In Steinbeck’s novel Of Mice and Men one of the most important themes is friendship. The friendship between George and Lennie is unique in that they both fill a void and ultimately bring joy to each other. George relies on Lennie; he needs him for emotional comfort and support. Lennie too not only relies but depends on George for guidance in day to day life. Even though their needs for each other are different it cannot be said that one needs the other more. Both need each other equally. What they gain from their friendship is invaluable.
Steinbeck suggests that human beings are at their best when they have someone to aspire towards for guidance and protection. With George as a friend Lennie is at his best. He has a child like mind but nevertheless he is at his best. It is clear that without George by his side Lennie would have no clue of what to do or how to go about making logical decisions; we see this when George asserts the point “ Jesus Christ Lennie! You can’t remember nothing that happens, but you remember ever’ word I say.” So we can see that without George’s guidance Lennie would not have the intellectual ability to make his own decisions, thus Lennie’s need for George’s guidance.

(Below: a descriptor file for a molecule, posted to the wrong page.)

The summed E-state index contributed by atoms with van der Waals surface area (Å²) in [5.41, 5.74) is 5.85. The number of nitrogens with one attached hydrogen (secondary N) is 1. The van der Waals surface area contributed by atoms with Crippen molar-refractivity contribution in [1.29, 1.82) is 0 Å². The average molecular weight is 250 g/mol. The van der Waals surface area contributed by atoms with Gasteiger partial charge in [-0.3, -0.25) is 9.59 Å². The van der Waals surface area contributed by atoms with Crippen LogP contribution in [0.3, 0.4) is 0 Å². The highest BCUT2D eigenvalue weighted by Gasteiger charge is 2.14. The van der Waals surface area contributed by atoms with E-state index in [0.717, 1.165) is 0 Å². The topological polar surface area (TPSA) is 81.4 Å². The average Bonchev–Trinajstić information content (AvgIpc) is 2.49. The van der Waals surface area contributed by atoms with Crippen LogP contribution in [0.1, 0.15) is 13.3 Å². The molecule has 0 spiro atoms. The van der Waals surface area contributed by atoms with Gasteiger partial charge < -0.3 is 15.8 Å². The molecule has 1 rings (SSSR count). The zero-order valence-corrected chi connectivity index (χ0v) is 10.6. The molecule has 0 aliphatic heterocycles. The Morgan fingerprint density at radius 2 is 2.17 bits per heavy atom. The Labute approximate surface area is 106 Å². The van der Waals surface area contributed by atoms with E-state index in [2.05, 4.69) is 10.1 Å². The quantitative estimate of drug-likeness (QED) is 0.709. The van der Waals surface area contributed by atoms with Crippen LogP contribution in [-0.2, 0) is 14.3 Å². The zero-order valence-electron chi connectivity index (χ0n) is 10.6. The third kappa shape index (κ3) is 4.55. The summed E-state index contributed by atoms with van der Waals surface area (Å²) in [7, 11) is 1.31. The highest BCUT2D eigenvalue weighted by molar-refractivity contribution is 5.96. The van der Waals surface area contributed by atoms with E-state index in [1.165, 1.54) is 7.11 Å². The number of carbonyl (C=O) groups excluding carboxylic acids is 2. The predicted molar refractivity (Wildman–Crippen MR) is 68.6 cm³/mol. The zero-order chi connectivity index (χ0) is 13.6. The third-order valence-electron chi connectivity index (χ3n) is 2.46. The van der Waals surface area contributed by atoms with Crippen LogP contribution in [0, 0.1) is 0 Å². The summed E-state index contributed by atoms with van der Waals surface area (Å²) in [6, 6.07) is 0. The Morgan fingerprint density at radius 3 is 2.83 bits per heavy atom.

We see in the novel that Lennie cannot even bare the idea of not having George in his life. Lennie knows himself that he needs George in his life. Lennie realises that he needs George’s guidance and organisation to live his life and has a fear of losing that external help. Just after Lennie accidently kills Curley’s wife he runs down to “the safe place” and hides in the brush. In this time his conscience appears to him in the form of a bunny and repeatedly tells him “He gona leave ya all alone”. At hearing this Lennie flares into a fearful panic and tries to convince himself it’s not true, “He ain’t, I tell ya he ain’t!” This in itself shows that even Lennie knows he needs George in his life.
Loneliness is responsible for a great deal of human suffering. George very well...